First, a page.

Talking to newspaper reporters used to be less hazardous. One could deny whatever was attributed to him and the PROs could persuade news editors to leave out the juiciest utterances. Nothing of that kind is possible now. How can you deny or delete something from your speech when your words are carried to audiences across the globe, in your own voice, before your PA has time to pull at the hem of your jacket?

Relax. You will learn to enjoy the variety of music coming out of the menagerie.

Incidentally, the first ones who rushed to congratulate Dr A. Q. Khan the other day included some knights in shining armour who have gained in stature by denouncing the corrupt among their fellow-travellers, especially those who owe a new lease of life in politics to the National Reconciliation Ordinance (NRO). Incredible Pakistan!

After its trail-blazing experiments in controlled democracy, basic democracy, presidential rule through parliamentary system and constitutional democracy without a constitution, Pakistan is offering the world a new lesson in the craft of democratic management — how the losers can grab it all.

Everybody thought following last year’s elections that the bubble known as PML-Q had burst beyond repair — in the short run at any rate. They were wrong. In Punjab at least, and that for all practical purposes is counted as the ‘real Pakistan’, the Q League is in the driving seat. The losers in the general election are being wooed by both the parties that were believed to have won the general election.

Bookmakers are having a field day in Lahore. Long odds are being offered on horses that are going to bolt from this political stable or that, or are going to be pulled up by their jockeys in the feature event, and also on the possibility of a dark horse galloping first past the stands.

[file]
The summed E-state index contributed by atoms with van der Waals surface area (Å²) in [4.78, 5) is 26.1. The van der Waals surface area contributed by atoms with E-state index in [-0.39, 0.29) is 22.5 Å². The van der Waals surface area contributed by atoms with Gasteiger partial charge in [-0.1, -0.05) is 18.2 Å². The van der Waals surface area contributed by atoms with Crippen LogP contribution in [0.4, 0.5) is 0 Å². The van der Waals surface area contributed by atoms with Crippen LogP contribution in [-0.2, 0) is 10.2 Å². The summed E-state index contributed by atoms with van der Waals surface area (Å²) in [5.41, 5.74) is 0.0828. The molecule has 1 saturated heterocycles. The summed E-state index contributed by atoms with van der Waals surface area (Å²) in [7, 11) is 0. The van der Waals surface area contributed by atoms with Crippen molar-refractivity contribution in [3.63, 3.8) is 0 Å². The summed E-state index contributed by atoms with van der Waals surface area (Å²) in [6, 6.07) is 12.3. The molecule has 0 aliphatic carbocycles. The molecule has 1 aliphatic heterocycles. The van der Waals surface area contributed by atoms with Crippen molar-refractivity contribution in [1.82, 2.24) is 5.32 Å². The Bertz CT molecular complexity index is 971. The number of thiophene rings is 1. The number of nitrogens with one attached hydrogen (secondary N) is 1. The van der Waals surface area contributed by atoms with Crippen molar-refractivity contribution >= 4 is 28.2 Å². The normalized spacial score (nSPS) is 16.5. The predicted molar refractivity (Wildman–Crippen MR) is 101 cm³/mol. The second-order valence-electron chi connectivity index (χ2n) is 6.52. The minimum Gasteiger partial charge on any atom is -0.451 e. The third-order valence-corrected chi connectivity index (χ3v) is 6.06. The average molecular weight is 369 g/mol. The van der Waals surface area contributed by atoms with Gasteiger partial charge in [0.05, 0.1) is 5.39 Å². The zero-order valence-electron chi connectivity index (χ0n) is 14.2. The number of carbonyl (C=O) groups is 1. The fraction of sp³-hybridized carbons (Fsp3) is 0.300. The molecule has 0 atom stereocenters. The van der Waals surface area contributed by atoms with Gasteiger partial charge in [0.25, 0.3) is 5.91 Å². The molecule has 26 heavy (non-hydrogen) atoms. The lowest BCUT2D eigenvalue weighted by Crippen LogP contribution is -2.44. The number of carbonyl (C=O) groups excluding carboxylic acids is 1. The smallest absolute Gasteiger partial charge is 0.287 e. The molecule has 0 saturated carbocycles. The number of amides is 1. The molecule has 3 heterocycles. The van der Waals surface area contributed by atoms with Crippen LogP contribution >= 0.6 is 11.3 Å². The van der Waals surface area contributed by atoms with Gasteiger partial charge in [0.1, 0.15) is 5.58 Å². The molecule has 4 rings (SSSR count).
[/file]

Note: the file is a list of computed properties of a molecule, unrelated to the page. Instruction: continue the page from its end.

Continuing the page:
Those who are believed to be planning a regime change in Punjab cannot succeed without the support of the entire Q bloc, and the incumbents are confident of their ability to ride out the storm so long as the Q bloc minus the Chaudhries is with them. We seem to be back in the early days of Pakistan when an unknown Punjab legislator from the Shujabad tehsil of Multan wrote his name in history books by being in both the Muslim League factions that were vying for the chief minister’s post.

Regardless of what the Q bloc’s latest dreams come to, its nobles are already relishing immunity from inquiries into what they did for themselves and to the people for five long years and how they did it. The parties that won the polls are at each other’s throat while the losers are free to enjoy their pile. It seems that this could happen only in Pakistan.

Finally, there may be nothing incredible in the re-emergence of Syed Sharifuddin Pirzada as a minister in yet another government. After all, whosoever is the temporary lord of the manor the establishment does need professional plumbers, fixers of fuses, choir leaders and drum-beaters. That is proof of stability.

What may appear to be strange is that a party winning a general election under the slogan of democracy, rule of law and people’s power should within a year need professional hewers of laws and drawers of constitutional elixir from dry wells. But then these are the joys of living in Incredible Pakistan!

Source: Daily Dawn, 12-feb-09